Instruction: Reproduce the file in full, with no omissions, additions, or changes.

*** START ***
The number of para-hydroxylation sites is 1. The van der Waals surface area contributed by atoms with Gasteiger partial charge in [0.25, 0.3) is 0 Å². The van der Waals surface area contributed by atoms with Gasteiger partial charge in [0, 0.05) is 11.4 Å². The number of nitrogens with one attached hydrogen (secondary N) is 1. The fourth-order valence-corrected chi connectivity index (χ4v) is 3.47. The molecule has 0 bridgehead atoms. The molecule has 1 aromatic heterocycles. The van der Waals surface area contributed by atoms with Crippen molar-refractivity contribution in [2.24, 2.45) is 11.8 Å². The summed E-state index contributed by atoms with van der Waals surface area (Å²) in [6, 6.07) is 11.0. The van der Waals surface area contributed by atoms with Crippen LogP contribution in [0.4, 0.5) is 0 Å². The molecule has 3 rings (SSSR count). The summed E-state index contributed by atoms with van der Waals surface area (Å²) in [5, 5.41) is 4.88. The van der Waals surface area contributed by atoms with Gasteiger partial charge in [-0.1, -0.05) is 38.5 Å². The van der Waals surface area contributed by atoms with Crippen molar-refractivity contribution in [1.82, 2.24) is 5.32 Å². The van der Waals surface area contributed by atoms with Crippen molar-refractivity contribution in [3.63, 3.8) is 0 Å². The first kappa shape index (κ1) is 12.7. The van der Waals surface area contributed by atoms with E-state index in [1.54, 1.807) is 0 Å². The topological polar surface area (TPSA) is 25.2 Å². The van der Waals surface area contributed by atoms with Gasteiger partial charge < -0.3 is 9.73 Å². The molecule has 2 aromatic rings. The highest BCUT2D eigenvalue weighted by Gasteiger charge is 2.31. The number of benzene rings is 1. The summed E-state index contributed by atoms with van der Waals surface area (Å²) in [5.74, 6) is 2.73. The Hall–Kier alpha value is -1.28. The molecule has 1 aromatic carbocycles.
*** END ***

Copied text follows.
The number of para-hydroxylation sites is 1. The van der Waals surface area contributed by atoms with Gasteiger partial charge in [0.25, 0.3) is 0 Å². The van der Waals surface area contributed by atoms with Gasteiger partial charge in [0, 0.05) is 11.4 Å². The number of nitrogens with one attached hydrogen (secondary N) is 1. The fourth-order valence-corrected chi connectivity index (χ4v) is 3.47. The molecule has 0 bridgehead atoms. The molecule has 1 aromatic heterocycles. The van der Waals surface area contributed by atoms with Crippen molar-refractivity contribution in [2.24, 2.45) is 11.8 Å². The summed E-state index contributed by atoms with van der Waals surface area (Å²) in [6, 6.07) is 11.0. The van der Waals surface area contributed by atoms with Crippen LogP contribution in [0.4, 0.5) is 0 Å². The molecule has 3 rings (SSSR count). The summed E-state index contributed by atoms with van der Waals surface area (Å²) in [5, 5.41) is 4.88. The van der Waals surface area contributed by atoms with Gasteiger partial charge in [-0.1, -0.05) is 38.5 Å². The van der Waals surface area contributed by atoms with Crippen molar-refractivity contribution in [1.82, 2.24) is 5.32 Å². The van der Waals surface area contributed by atoms with Crippen molar-refractivity contribution in [3.63, 3.8) is 0 Å². The first kappa shape index (κ1) is 12.7. The van der Waals surface area contributed by atoms with E-state index in [1.54, 1.807) is 0 Å². The topological polar surface area (TPSA) is 25.2 Å². The van der Waals surface area contributed by atoms with Gasteiger partial charge < -0.3 is 9.73 Å². The molecule has 2 aromatic rings. The highest BCUT2D eigenvalue weighted by Gasteiger charge is 2.31. The number of benzene rings is 1. The summed E-state index contributed by atoms with van der Waals surface area (Å²) in [5.74, 6) is 2.73. The Hall–Kier alpha value is -1.28. The molecule has 1 aromatic carbocycles.